The Marco Civil da Internet, the so-called Internet Constitution of Brazil, is a draft bill introduced in the Brazilian Congress aimed to set principles, rights and duties for Internet users and providers. Brazil is currently the fourth country in the world for Internet use (more then 75 million Brazilians are connected to the Internet) and therefore the Marco Civil is expected to have a great impact for Internet users and service providers.
The bill has been originally conceived in 2009 in a collaborative way through a web blog where academics and citizens where invited to propose their amendments. The bill has then been presented by the government to the Congress for discussion and approval. In September 2013, following the revelation of the espionage activities on the presidential communications by the US National Security Agency, the President Dilma Rousseff declared that the approval of the draft bill by the Congress was a priority. The Congress however postponed the vote on the Marco Civil several times, notwithstanding the delay of 45 days for approval following the urgency declaration by Ms. Rousseff, and no definitive discussion and voting session has been scheduled so far.
The Marco Civil sets forth principles related to the use of and access to the Internet in Brazil such as privacy and data protection rights, network neutrality, liability of Internet users and providers and the defense of the participative nature of the Internet. In particular the Internet must be conceived and used as a way to help social inclusion and democracy.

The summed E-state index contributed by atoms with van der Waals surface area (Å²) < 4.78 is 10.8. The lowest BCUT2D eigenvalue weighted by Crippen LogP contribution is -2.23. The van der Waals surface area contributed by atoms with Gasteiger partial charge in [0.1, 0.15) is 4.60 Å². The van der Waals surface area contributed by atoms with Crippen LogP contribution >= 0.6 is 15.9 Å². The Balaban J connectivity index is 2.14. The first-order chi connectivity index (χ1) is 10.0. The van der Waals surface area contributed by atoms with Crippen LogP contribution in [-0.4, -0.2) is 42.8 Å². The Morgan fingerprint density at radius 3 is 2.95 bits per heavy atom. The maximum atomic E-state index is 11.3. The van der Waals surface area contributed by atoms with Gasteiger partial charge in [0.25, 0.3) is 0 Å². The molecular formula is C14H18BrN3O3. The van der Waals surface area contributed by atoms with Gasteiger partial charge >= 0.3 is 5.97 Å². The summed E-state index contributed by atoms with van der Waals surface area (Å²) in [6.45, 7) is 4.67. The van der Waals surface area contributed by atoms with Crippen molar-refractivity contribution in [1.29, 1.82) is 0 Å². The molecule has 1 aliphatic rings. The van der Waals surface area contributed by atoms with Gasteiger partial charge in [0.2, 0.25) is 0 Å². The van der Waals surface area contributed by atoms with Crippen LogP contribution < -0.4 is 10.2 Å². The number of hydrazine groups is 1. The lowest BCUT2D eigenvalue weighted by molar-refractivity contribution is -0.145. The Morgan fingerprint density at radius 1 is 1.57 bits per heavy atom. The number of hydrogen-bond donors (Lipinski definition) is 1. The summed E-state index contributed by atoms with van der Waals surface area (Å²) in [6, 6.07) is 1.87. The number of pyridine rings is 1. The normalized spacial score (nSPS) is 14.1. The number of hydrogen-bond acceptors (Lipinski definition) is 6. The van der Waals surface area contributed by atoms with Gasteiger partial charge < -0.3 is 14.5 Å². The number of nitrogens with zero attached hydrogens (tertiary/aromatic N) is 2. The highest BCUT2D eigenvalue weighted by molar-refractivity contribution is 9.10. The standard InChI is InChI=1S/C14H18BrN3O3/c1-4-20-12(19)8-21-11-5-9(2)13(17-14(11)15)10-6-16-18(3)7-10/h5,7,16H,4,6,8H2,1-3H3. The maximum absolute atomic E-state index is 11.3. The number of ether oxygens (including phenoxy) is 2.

Another important principle relates to the absolute protection of the confidentiality of communications through the Internet. Internet users are protected also as regards the access to the Internet that can be suspended by the Internet provider only in case of non-payment of the bill by the user.
A substantial part of the Marco Civil is devoted to data protection - we remind that Brazil still does not have a general data protection act. Personal data, including Internet connection data and information about access to applications on the Internet, cannot be communicated to third parties without the free, express and informed consent of the data subject or in the cases set according to the law. All data processing activities can be performed by the Internet providers with the consent of the data subject who shall receive clear information about the purposes and modalities of the processing. Internet users have the right to have their personal data deleted at the end of the contractual relation with the provider of the Internet application - a similar provision is included in the proposed EU Data Protection Regulation.
The strong liberal character of the Marco Civil is reflected in the provision stating that Internet providers cannot block, monitor, filter or analyze the content of the data transmitted. This provision is aimed to avoid any form of censorship and to assure the full application of the principle of network neutrality.
Furthermore Internet providers are not liable for damages arising from the content created by third parties, except when the providers do not remove the infringing, defamatory, illegal etc. content following a judicial order.
We expect that more developments will finally happen in 2014 and that the Marco Civil will be finally approved by the Congress.
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